6 July 2022
Almila Akdag Salah & Francisca Pessanha, Utrecht University, Netherlands
What can breathing patterns tell us to analyze Oral History Archives?
Computational technologies have revolutionized the archival sciences field, prompting new approaches to process the extensive data in these collections. Automatic speech recognition (ASR) and natural language processing (NLP) create unique possibilities for analysis of oral history interviews, where otherwise the transcription and analysis of the full recording would be too time-consuming. However, many oral historians note the loss of aural information when converting the speech into text, pointing out the relevance of subjective cues for a full understanding of the interviewee narrative.
For the oral historians who emphasize the shortcomings of memory and storytelling as the strong points of oral history studies, the nonverbal cues of the interviewees, as well as the dialogue between the interviewee and the interviewer contain important information that needs to be included in the archive, and should be analyzed further to complete the research. The ability to look at human emotions, and somatic reactions while narrating important life events, both on an individual level, as well as on a collective level, gives scholars from many fields the means to focus on the feelings, mood, culture and subjective experiences on a mass scale. We argue in this talk that the advancements in affective computing, social signal processing, and automatic analysis of non-verbal communication is providing us with new tools that can capture the subjective and the emotional content of the OH-archives as well. To demonstrate our point, we will focus on one of the somatic cues of emotionality, namely breathing. Studies show a correlation between respiratory feedback and emotions such as joy, anger, fear and sadness. However, unlike speech and paralinguistic speech that is developed to a point where automatic tools perform relatively well, to capture and analyze breathing signals automatically in oral history archives is a challenge due to the lack of ground truth of breathing signals. We will highlight first the challenge of using cross dataset training to predict breathing signals automatically in a depression dataset, while also summarizing reports on affective states and expected/observed breathing patterns from the literature.
Dr. Almila Akdag Salah is an assist prof. at the Utrecht University, Dept. of Information and Computational Sciences. Her research interests combine qualitative and quantitative methods to study mainly humanities and social data. She is currently the Visual Media and Interactivity WG leader at DARIAH (the Digital Research Infrastructure for the Arts and Humanities.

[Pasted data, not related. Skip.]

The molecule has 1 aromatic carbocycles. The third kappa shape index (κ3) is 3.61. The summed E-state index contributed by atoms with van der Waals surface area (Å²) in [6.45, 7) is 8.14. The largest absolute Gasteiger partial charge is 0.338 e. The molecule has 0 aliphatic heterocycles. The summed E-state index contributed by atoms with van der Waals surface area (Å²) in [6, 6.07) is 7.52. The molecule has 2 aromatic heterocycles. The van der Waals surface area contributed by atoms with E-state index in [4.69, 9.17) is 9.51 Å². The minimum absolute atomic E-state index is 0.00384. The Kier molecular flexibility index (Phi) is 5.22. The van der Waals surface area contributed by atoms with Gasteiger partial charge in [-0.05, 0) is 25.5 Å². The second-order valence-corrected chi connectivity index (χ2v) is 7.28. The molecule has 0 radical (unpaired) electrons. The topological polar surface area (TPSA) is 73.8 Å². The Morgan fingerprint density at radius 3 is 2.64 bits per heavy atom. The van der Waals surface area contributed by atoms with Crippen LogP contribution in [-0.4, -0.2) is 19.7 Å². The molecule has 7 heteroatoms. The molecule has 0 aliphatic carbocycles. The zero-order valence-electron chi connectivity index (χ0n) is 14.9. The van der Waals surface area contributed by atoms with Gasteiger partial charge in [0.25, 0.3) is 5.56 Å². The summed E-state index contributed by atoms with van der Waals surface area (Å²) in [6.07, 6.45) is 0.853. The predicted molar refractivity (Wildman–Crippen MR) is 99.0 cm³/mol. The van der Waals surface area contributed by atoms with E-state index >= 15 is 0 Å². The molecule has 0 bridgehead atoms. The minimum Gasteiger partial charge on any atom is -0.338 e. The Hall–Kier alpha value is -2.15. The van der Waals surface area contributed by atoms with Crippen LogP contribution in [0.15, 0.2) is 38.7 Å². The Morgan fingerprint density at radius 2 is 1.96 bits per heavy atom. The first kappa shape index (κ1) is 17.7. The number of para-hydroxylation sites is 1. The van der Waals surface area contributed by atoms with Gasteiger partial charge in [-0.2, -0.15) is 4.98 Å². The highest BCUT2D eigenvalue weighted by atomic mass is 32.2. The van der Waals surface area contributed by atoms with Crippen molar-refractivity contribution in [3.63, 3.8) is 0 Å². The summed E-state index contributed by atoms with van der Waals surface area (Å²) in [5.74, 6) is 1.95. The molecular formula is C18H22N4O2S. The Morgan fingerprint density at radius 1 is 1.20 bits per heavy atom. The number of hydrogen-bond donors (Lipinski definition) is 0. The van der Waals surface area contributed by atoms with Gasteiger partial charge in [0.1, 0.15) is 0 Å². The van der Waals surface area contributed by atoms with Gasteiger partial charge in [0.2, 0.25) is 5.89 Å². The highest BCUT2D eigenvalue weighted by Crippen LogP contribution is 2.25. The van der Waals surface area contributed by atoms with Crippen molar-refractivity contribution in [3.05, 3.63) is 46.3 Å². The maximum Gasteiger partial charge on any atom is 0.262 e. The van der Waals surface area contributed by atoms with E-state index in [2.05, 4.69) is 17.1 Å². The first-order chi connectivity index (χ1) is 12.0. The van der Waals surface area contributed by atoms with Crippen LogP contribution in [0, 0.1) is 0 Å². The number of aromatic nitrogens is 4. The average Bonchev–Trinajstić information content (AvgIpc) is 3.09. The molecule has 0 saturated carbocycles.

Francisca Pessanha is a PhD candidate at the Information and Computer Sciences Department of Utrecht University. They obtained an integrated M.Sc degree in Bioengineering with a specialization in Biomedical Engineering at Porto University in 2020. During this period, Francisca was a visiting researcher at both Cambridge and Utrecht University, working in facial pain estimation assessment in animals. Their current research focuses on affective computing, particularly computer vision and paralinguistics for affective state analysis.
Myriam Fellous-Sigrist, King's College London, United Kingdom
Between access and protection: applied ethics for curating digital oral history
I will show how these concepts can assist us to better understand why digital (and especially online) dissemination still makes many oral history custodians uncomfortable across a large range of professional contexts, including universities, archives centres, libraries, museums and charities. The scalability and sustainability of solutions found so far are some of the remaining challenges which need to be addressed if practitioners want to live up to the democratic ambitions shared by oral history and digital humanities.
I am an oral historian and a researcher in Digital Humanities. I recently defended my PhD at King’s College London; my project focused on the ethical, legal and curatorial issues of digital oral history. I am currently working at the British Library as a rights officer for the Unlocking Our Sound Heritage project. I previously worked in the research data management team at University College London Library and as a project manager in an industrial heritage organisation in France. Since 2014 I have been a member of the executive and editorial boards of the French Association for Audiovisual and Oral Archives (AFAS).